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From Organic to Grass-Fed to Regenerative

Conscious Eating

From Organic to Grass-Fed to Regenerative

Finding the Best Farming Practices

by Sara English

Embarking on a journey toward healthier eating often begins with a quest for a better understanding of food-labeling and food-sourcing options. For those taking their first steps into the world of healthy eating and sustainable agriculture, terms like grass-fed, organic and regenerative can be both intriguing and perplexing. Understanding these distinctions empowers consumers to make choices aligned with their values and priorities when selecting food products.

Conventional Farming

“Conventional farming practices involve very heavy equipment, heavy tillage and a lot of inputs—chemical fertilizers, herbicides and pesticides,” says Elizabeth Whitlow, the executive director of the Regenerative Organic Alliance. “Despite its high outputs, conventional farming does not necessarily guarantee nutritious, healthy crops.”

A majority of our meat originates from animal feeding operations (AFOs), where animals are commonly raised in confinement and fed genetically modified grains, as opposed to grazing or foraging in pastures or rangelands. According to the U.S. Environmental Protection Agency, “Manure and wastewater from [AFOs] have the potential to contribute pollutants such as nitrogen and phosphorus, organic matter, sediments, pathogens, hormones and antibiotics to the environment.”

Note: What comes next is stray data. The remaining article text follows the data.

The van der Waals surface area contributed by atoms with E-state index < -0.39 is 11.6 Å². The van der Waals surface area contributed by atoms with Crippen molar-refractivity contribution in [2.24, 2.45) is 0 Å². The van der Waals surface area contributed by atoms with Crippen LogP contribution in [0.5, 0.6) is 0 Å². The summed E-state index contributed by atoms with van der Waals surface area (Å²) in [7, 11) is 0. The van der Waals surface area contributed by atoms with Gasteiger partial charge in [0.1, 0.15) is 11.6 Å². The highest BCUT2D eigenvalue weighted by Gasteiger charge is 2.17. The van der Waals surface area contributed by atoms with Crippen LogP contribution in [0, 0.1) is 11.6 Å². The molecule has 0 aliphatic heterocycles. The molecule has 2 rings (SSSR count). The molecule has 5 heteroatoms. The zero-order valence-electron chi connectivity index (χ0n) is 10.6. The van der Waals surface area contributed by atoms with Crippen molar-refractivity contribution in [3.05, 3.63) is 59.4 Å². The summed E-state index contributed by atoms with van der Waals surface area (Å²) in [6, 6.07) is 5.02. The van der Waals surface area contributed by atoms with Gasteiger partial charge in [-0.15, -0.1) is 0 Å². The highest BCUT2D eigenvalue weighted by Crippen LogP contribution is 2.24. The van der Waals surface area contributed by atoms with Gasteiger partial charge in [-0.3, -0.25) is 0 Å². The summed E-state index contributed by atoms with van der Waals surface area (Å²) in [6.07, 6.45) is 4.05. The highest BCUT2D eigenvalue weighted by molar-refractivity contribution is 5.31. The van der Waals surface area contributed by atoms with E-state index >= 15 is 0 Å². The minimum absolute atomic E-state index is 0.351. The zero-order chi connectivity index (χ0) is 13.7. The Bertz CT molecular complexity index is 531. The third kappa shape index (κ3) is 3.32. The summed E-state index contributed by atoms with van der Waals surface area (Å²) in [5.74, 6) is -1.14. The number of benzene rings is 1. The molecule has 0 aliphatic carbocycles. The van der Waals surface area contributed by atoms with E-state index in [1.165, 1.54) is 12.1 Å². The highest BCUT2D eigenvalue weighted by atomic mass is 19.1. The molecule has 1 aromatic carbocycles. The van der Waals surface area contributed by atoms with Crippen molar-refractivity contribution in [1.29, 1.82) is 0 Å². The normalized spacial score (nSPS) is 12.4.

Grass-Fed Beef

Grass-fed farming focuses on feeding livestock grass rather than grains and, in some cases, allowing them to forage for their food, which is considered more humane than AFOs. Rotational grazing, common in grass-fed farming, contributes to environmental sustainability by promoting soil fertility and biodiversity.

According to a 2019 review published in Nutrition Journal that compared the nutritional profiles of grass-fed and grain-fed beef, scientists from the California State University College of Agriculture noted that grass-fed beef tends to be lower in overall fat and higher in several heart-healthy fatty acids and antioxidants, including omega-3s, conjugated linoleic acid, precursors for vitamins A and E, and glutathione. The authors also note, “To maximize the favorable lipid profile and to guarantee the elevated antioxidant content, animals should be finished [fed before slaughter] in 100 percent grass or pasture-based diets.”

While there is no federal standard for a grass-fed label, third-party certifiers that may lend a level of reliability include the American Grassfed Association and A Greener World. Look for 100 percent grass-fed and grass-finished certification, and remember that a grass-fed label doesn’t automatically mean that the product is organic or regenerative organic.

USDA Organic Certification